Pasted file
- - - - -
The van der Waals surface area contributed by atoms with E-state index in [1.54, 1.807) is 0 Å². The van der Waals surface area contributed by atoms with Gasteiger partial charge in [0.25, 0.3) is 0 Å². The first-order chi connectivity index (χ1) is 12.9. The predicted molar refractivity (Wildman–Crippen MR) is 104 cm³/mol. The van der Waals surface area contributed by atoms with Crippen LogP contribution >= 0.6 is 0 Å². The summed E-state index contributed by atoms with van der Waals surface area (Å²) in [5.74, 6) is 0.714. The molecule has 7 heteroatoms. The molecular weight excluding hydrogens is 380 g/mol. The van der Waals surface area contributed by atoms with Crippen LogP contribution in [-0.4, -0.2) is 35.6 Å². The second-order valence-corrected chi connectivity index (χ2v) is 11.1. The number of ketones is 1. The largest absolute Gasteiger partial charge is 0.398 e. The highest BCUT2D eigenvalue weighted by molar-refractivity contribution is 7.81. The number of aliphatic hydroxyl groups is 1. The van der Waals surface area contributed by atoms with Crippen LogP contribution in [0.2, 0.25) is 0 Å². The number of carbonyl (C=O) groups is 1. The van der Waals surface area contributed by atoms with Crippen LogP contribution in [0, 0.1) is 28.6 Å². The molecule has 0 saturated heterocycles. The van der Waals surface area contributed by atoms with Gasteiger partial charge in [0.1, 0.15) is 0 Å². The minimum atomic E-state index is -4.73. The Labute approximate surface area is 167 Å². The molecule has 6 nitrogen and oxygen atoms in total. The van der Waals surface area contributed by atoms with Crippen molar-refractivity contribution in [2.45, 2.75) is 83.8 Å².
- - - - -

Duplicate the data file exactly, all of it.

The van der Waals surface area contributed by atoms with E-state index in [1.54, 1.807) is 0 Å². The van der Waals surface area contributed by atoms with Gasteiger partial charge in [0.25, 0.3) is 0 Å². The first-order chi connectivity index (χ1) is 12.9. The predicted molar refractivity (Wildman–Crippen MR) is 104 cm³/mol. The van der Waals surface area contributed by atoms with Crippen LogP contribution >= 0.6 is 0 Å². The summed E-state index contributed by atoms with van der Waals surface area (Å²) in [5.74, 6) is 0.714. The molecule has 7 heteroatoms. The molecular weight excluding hydrogens is 380 g/mol. The van der Waals surface area contributed by atoms with Crippen LogP contribution in [-0.4, -0.2) is 35.6 Å². The second-order valence-corrected chi connectivity index (χ2v) is 11.1. The number of ketones is 1. The largest absolute Gasteiger partial charge is 0.398 e. The highest BCUT2D eigenvalue weighted by molar-refractivity contribution is 7.81. The number of aliphatic hydroxyl groups is 1. The van der Waals surface area contributed by atoms with Crippen LogP contribution in [0.2, 0.25) is 0 Å². The number of carbonyl (C=O) groups is 1. The van der Waals surface area contributed by atoms with Crippen LogP contribution in [0, 0.1) is 28.6 Å². The molecule has 0 saturated heterocycles. The van der Waals surface area contributed by atoms with Gasteiger partial charge in [0.1, 0.15) is 0 Å². The minimum atomic E-state index is -4.73. The Labute approximate surface area is 167 Å². The molecule has 6 nitrogen and oxygen atoms in total. The van der Waals surface area contributed by atoms with Crippen molar-refractivity contribution in [2.45, 2.75) is 83.8 Å².